By Chef Meg Galvin, Healthy Cooking Expert at SparkPeople.com
Cole slaw is a summer favorite, but boy is it unhealthy. Cabbage is full of healthy fiber but then we go and drown it in oil and mayo! These three cole slaw recipes are healthier and, although they're lower in fat, they're higher in flavor!
Here's a helpful tip:
Don't serve your slaws immediately after making them. Slaws taste better the longer they sit because the flavors meld. Let them sit at least an hour before serving, or up to one day later.
These three better-tasting and better-for-you slaws all have under 100 calories for a heaping one-cup serving! That's two servings of vegetables in every portion. Cabbage is also one of the lowest-price vegetables at the market, so these recipes are affordable, too.
One more tip for you: Take a close look at your vinegar bottle. I found several "salad vinegars" at the market that contained added sugar--yuck!
Chef Meg's Crunchy Cole Slaw
Everybody's favorite at family summer picnics is the Ramen Noodle Slaw. Once you look at the amount of fat and sodium it brings to the table, it will soon turn into a not-so-favorite dish.
My version cuts the sodium from 287 mg all the way to just 13 mg by using celery seed instead of the flavoring packet in the ramen noodles (mostly salt, MSG and chemicals).
The original had a cup of mayo (wow--that's 16 tablespoons!) to just 3 tablespoons of heart-healthier canola oil, and the sugar is left in the bag. A Granny Smith apple adds that sweet taste.
Total Fat: 5.8 g
Cholesterol: 0.0 mg
Sodium: 13.1 mg
Total Carbs: 5.8 g
Dietary Fiber: 1.6 g
Protein: 1.2 g
Chef Meg's Tangy Broccoli Slaw
Tahini replaces mayonnaise for a creamy texture and adds a tangy flavor, plus some fiber, protein, and calcium.
You will love the unconventional flavors in this slaw. I used the tahini in place of oil or mayo and clementines to add a sweet taste.
Total Fat: 2.3 g
Cholesterol: 0.0 mg
Sodium: 27.9 mg
Total Carbs: 12.3 g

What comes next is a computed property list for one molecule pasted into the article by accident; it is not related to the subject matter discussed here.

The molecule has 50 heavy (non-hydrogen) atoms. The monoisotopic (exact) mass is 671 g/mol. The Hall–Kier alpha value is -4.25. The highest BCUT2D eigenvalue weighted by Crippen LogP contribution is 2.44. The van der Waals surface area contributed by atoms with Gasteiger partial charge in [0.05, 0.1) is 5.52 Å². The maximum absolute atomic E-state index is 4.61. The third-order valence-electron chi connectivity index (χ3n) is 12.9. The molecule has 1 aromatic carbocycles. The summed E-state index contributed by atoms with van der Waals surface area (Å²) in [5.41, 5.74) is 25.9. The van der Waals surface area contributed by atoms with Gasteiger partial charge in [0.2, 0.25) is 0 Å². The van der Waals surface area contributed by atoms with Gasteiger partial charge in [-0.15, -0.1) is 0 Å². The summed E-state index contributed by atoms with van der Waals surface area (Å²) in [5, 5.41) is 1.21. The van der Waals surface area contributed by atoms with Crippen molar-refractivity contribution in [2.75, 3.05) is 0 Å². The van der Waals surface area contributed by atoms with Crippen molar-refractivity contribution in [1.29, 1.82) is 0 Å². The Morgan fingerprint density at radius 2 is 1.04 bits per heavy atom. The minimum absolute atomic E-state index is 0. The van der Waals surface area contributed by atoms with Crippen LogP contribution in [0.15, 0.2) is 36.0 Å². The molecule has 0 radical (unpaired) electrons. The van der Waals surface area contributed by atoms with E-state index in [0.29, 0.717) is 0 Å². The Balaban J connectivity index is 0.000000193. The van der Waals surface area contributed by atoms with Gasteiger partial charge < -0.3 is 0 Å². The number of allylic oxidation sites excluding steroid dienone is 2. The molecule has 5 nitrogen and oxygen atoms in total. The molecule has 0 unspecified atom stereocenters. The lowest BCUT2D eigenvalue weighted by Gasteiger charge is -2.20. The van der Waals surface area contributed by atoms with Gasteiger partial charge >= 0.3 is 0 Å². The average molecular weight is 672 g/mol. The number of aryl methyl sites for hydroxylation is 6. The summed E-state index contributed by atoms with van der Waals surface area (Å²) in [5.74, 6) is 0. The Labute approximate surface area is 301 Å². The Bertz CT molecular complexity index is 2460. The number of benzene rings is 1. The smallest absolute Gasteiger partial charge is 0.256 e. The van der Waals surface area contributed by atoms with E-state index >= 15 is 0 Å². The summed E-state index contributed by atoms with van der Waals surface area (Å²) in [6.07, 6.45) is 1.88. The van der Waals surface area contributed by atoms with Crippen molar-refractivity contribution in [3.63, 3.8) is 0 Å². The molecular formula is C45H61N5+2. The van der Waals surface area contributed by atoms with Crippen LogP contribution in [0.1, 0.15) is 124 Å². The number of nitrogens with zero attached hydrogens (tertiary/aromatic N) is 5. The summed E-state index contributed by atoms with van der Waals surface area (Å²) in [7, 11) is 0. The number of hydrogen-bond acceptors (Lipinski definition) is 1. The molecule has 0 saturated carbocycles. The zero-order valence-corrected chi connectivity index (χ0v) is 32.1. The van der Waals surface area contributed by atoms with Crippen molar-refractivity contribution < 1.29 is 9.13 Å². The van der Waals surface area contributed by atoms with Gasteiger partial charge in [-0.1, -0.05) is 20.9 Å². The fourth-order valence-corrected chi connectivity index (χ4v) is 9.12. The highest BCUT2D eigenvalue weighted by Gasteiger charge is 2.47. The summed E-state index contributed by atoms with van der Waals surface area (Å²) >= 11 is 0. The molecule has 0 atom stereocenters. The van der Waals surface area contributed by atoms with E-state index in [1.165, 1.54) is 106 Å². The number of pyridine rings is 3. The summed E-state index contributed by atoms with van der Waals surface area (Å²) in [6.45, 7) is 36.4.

Dietary Fiber: 3.2 g
Protein: 3.0 g
Chef Meg's Light and Creamy Cole Slaw
It'll be our little secret that this recipe isn't high in fat. It's so creamy no one will ever know!
In addition to cabbage, this recipe contains jicama and snow peas for crunch and nutrition.
Notes: Jicama is a large legume with brown skin and white flesh that's native to Mexico. Crunchy in texture, with a sweet nutty flavor, jicama is a great addition to any salad. When purchasing jicama, always look at the spot where the root was attached. If you see any mold, don't buy it. The flesh should be very firm and the skin fairly dry and not slimy, although the high starch content can make the thick flesh a bit sticky and slippery.
Use a vegetable peeler to remove the skin of the jicama, thinly slice it and cut into one-inch strips. (You can also use a box grater or a slicing attachment on a food processor.) The jicama should be about the size of a small stick of gum.
Total Fat: 2.0 g
Cholesterol: 2.2 mg
Sodium: 54.2 mg
Total Carbs: 8.2 g
Dietary Fiber: 3.4 g
Protein: 2.1 g
Which of these slaw recipes is your favorite? Any tips for slimming down traditional cole slaw?
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SparkPeople Healthy Cooking Expert Meg Galvin is a World Master Chef, culinary instructor, and the author of " The SparkPeople Cookbook: Love Your Food, Lose the Weight." A farmer's daughter and marathon runner, she lives in northern Kentucky with her husband and three teenage sons.